Commentary on the Relationship between Marc Antony and Julius Caesar
Loyalty means faithfulness to one’s friends, country, ideals, etc. What should one do when these loyalties conflict with one another? One would have to choose. A choice that can make or break a man, these choices broke many men in the play, Julius Caesar. One did not know who was friend or foe. Julius Caesar was a very honourable man and was respected by many. But the one man who expressed this more than any one in Rome was his loyal friend and aide, Mark Antony.
Mark Antony was a man who possessed loyalty. However, with Antony, loyalty to friends and to that of his country did not conflict. He saw Caesar for what he truly was, a noble Roman. Antony was a wise man. Not being sure of the conspirators plot, he gave them a fair chance to justify their unjustifiable assassination. When wise Antony saw no reason for the death of Caesar he played smart. Nevertheless, he was shrewd enough to use his love for Caesar to manipulate the murderers into believing his desire to “[take their] hands” and “be pricked in number of [their] friends”. Using the guise of a friendly gesture, he internally marked the conspirators for revenge. Because of his innate skill of reading people and melding his actions to their desires, the abettors were blinded by adulation and failed to see the irony in his words. Twisting people’s will to suit his own through flattery, expression, and rhetoric is a talent of Antony’s.
Brutus and Caesar Brutus was a trusted friend of Caesar and an honorable man, or so you thought. In William Shakespeare's The Tragedy of Julius Caesar, Brutus is presented as a loyal companion to Caesar showing himself as honorable only to turn around and betray his friend by death. This to me does not sound like the act of an honorable man. Can a man who is honored, be honorable? Brutus was a ...
Julius Caesar, the man that deserved to be dead the least, was deceased. He was loyal to his friends, the country, even the strangers of Rome and especially Antony. He showed it to. I believe that being loyal to a country means also being loyal to the citizens of it, and that he was. Antony painted the perfect picture of how much Caesar cared when he pointed out in his soliloquy that “when the poor have cried, Caesar hath wept.” Being caring is indeed a good part of being loyal. Using his sly ways, he convinces the audience at Caesar’s funeral that rebelling against the murderers is not only what they need to do but what they want to do as well. What’s even better is that he manages to make them believe that this decision was made on their own part; however, it was a plot that he subliminally embedded into their brains. After Brutus spoke citizens cried that “Caesar was a tyrant” and felt loyalty to the aforementioned. Accordingly, he cleverly juxtaposed “ambitious Caesar” with “the noble Brutus” to convince the listeners of Julius’ true, caring self while simultaneously smiting Brutus’ character. Using persuasive rhetoric concerning the means of Caesar’s will, he then clenches the hearts of the people and gains a guarantee of having them on his side. Yet, even though the general welfare of the people is his first priority, Antony never separates his private affairs from his public actions.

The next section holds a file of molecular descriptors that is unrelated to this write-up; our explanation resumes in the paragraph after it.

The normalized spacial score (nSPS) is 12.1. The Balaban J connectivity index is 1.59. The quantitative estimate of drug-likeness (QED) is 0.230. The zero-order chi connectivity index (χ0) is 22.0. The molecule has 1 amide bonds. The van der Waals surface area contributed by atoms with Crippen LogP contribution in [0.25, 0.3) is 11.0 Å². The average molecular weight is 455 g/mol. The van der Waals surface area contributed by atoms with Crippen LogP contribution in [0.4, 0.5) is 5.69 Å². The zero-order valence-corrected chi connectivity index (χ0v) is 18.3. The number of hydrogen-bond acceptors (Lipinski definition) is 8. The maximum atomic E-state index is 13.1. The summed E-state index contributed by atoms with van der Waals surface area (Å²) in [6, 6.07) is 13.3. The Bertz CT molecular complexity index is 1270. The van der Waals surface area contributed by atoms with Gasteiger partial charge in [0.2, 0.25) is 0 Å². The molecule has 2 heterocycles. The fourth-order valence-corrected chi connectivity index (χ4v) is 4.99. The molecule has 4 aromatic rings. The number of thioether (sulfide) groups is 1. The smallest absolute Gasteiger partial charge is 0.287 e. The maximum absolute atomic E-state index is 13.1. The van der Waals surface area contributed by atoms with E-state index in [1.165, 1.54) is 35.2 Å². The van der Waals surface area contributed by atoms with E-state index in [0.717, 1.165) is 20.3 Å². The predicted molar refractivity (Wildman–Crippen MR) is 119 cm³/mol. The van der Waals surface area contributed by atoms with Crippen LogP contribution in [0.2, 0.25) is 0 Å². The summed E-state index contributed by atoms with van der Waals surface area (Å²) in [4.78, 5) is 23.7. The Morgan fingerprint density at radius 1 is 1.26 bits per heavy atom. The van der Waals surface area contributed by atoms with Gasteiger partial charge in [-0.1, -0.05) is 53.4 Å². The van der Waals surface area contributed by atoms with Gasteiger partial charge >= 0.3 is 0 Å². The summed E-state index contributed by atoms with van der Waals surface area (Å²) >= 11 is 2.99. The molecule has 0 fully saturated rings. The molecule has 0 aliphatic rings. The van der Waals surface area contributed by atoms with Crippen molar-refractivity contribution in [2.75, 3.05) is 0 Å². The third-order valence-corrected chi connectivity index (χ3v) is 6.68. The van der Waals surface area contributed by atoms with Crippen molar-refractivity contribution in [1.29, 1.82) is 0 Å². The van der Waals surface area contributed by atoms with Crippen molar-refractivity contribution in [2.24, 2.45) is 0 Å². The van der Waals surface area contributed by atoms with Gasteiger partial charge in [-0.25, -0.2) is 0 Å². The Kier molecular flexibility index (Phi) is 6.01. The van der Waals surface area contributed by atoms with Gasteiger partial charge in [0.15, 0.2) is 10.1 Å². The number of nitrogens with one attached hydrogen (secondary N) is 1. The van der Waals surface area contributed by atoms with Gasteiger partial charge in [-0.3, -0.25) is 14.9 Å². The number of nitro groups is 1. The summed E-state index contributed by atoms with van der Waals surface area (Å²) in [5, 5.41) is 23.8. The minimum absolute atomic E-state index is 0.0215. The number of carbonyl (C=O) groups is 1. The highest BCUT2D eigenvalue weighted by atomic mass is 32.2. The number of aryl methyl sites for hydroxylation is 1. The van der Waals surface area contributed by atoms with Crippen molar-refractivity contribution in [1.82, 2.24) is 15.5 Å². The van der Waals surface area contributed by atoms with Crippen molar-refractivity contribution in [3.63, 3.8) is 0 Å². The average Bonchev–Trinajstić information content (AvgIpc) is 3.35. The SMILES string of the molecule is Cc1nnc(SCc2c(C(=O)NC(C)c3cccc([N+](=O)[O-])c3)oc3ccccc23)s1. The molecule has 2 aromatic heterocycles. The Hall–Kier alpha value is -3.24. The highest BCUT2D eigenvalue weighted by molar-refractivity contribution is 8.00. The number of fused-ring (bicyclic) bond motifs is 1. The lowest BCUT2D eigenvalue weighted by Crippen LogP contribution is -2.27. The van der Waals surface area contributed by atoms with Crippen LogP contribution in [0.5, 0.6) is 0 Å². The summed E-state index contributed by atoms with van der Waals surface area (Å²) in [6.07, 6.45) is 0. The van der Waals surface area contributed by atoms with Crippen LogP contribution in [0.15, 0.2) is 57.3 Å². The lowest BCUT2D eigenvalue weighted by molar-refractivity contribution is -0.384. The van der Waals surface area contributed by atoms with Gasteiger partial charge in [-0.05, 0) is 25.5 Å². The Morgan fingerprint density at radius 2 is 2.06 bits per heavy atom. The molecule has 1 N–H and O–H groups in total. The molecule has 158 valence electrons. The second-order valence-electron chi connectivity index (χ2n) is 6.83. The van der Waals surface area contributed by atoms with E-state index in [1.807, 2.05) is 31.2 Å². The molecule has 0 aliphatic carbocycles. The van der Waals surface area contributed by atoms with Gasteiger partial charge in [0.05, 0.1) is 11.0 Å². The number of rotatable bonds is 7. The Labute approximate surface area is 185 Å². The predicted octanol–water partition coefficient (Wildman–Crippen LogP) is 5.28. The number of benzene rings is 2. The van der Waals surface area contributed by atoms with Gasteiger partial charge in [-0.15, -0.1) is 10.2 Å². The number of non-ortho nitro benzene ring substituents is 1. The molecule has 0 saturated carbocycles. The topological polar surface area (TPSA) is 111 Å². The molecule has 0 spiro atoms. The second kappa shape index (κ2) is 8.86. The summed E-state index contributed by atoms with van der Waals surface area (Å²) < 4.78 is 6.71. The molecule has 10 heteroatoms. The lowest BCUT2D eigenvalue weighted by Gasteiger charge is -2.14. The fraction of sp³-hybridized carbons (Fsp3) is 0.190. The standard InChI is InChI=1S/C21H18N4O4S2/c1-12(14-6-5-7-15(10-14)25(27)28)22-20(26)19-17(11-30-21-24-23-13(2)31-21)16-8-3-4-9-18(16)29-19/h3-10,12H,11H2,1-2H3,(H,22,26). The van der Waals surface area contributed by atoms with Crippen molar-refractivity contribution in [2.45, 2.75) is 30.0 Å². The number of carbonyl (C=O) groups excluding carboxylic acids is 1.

Antony convinces the people that they would “beg a hair of [Caesar] for memory, and dying, mentions it within their wills, bequeathing it as a rich legacy unto their issue” due to the treasures willed to them by the deceased Caesar. He then pulls a complete 180° turn and conspires with Octavius Caesar about “how to cut off some charge in legacies” in order to raise an army against Brutus and Cassius. It becomes pointedly clear in this dialogue that Antony doesn’t let ethical concerns prevent him from harvesting resources in a more politically tactical manner. In the two lines a flaw in Marcus’ moral dignity is revealed. Concurrently, Shakespeare sews in the underlying theme that solid virtuous principles can’t always co-exist with political success.
Antony has been described as "a self-seeking politician of no scruples." Do you agree Support your answer with close reference to the text. Antony appears to be loyal to Caesar, but his loyalty hides his underlying deceitful nature. Antony uses Caesar's death to his advantage. Antony capitalists on the opportunity it presents and progresses to become the victor and ruler of Rome. There is no doubt ...
However, although this blemish is disclosed to us, Antonius’ verbal irony is veiled from the public eye. He sagaciously employs Lepidus as a member of the triumvirate to bend to his own aspirations. He cleverly lies “honours on this man to ease [himself] of diver’s sland’rous loads”. Intending to have Lepidus “bear them as the ass bears gold,” “either led or driven as [he] point[s] the way,” he knows that in the end all the fault will lie with his frontman while his image remains virtually unscathed. By positioning Lepidus’ character beside a pack animal’s in an insulting simile, Antonius’ view of his ally as a stepping stone is projected and his principles are once again put into question.
In one instance Marcus Antonius is built up as a saviour of Rome as an effect of the charisma and sincerity that litter his long monologues and peek through his rhetorical sayings. Yet in the next his character may be pulled under the analytical knife by a sudden change in idiosyncrasies. In this way, Shakespeare effectively camouflages the total extent of Antony’s true qualities. By layering these multiple personalities, Shakespeare created a powerful, manipulative character (even more so than Cassius) within The Tragedy of Julius Caesar. Therefore, no matter what conclusion is drawn about Marcus Antonius’ ethical principles, it must be succeeded that he, although not always an honest one, is a propitious politician.